Modern History Sourcebook:
The Brezhnev Doctrine, 1968
In reponse to the efforts, early in 1968, of the Czechoslovakian
Communist Party, under the leadership of Alexander Dubcek, to
introduce a number of reforms, including the abolition of censorship,
the Soviet Union adopted a policy of combating "anti-socialist
forces". The polict became known as "Brezhnev Doctrine". Dubcek's movement, known as the "Prague Spring,"
was suppressed in an invasion. It was in November 1968, speaking
before Polish workers, that Soviet leader Leonid Brezhnev gave
the following justification.
In connection with the events in Czechoslovakia the question of
the correlation and interdependence of the national interests
of the socialist countries and their international duties acquire
particular topical and acute importance.
The measures taken by the Soviet Union, jointly with other socialist
countrieS, in defending the socialist gains of the Czechoslovak
people are of great significance for strengthening the socialist
community, which is the main achievement of the international
We cannot ignore the assertions, held in some places, that the
actions of the five socialist countries run counter to the MarxistLeninist
principle of sovereignty and the rights of nations to selfdetermination. The groundlessness of such reasoning consists primarily in that
it is based on an abstract, nonclass approach to the question
of sovereignty and the rights of nations to selfdetermination.
The peoples of the socialist countries and Communist parties certainly
do have and should have freedom for determining the ways of advance
of their respective countries.
However, none of their decisions should damage either socialism
in their country or the fundamental interests of other socialist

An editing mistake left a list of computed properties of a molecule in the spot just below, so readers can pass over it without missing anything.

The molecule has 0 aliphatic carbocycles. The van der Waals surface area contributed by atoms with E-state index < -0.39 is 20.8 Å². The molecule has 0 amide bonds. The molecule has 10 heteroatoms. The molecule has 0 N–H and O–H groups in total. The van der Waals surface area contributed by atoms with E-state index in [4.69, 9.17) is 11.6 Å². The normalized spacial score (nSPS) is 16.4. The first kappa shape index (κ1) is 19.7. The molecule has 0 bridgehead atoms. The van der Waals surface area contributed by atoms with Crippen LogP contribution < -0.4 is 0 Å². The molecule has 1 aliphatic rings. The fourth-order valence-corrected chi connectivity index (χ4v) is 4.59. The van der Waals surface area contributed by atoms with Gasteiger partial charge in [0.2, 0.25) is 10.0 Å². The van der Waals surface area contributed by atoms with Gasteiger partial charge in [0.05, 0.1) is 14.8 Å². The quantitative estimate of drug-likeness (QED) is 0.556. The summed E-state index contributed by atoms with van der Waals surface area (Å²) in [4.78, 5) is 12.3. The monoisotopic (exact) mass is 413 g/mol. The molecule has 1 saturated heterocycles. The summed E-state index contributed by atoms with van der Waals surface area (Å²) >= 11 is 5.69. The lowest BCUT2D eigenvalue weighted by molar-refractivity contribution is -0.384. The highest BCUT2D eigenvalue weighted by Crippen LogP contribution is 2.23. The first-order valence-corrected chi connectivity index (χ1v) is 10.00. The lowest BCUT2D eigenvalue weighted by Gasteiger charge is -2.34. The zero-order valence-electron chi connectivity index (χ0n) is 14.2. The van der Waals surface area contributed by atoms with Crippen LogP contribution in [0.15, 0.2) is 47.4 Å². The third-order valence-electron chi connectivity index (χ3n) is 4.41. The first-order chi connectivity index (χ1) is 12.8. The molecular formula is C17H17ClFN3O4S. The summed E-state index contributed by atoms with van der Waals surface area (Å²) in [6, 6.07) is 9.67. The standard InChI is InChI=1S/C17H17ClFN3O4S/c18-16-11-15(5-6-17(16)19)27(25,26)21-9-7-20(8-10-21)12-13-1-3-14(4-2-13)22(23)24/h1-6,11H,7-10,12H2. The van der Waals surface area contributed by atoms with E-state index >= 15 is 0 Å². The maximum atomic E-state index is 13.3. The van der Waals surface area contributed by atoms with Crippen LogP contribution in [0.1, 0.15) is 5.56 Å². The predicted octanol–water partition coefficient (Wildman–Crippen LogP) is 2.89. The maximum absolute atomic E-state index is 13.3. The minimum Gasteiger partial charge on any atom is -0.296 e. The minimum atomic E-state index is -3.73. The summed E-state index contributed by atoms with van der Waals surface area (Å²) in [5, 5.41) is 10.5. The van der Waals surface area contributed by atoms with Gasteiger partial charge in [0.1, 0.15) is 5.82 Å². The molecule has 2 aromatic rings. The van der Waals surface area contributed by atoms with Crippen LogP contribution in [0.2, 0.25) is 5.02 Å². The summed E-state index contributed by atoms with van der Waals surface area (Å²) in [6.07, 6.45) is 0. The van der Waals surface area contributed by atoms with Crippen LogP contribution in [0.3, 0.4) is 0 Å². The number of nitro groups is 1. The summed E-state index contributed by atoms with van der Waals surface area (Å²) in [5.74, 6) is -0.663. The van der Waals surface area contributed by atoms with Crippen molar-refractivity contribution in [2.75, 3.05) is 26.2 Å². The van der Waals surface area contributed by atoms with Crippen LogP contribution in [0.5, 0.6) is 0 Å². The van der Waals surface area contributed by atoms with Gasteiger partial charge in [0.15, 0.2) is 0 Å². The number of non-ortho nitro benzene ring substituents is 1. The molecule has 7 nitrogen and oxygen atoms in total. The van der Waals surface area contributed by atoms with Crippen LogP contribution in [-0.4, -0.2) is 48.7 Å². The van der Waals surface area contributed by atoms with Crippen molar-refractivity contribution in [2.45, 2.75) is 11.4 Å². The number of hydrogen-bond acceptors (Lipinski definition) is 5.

countries, and the whole working class movement, which is working
This means that each Communist party is responsible not only to
its own people, but also to all the socialist countries, to the
entire Communist movement. Whoever forget this, in stressing only
the independence of the Communist party, becomes onesided.
He deviates from his international duty. Marxist dialectics are opposed to onesidedness. They demand
that each phenomenon be examined concretely, in general connection
with other phenomena, with other processes.
Just as, in Lenin's words, a man living in a society cannot be
free from the society, one or another socialist state, staying
in a system of other states composing the socialist community,
cannot be free from the common interests of that community.
The sovereignty of each socialist country cannot be opposed to
the interests of the world of socialism, of the world revolutionary
movement. Lenin demanded that all Communists fight against smallnation
narrowmindedness, seclusion and isolation, consider the
whole and the general, subordinate the particular to the general
The socialist states respect the democratic norms of international
law. They have proved this more than once in practice, by coming
out resolutely against the attempts of imperialism to violate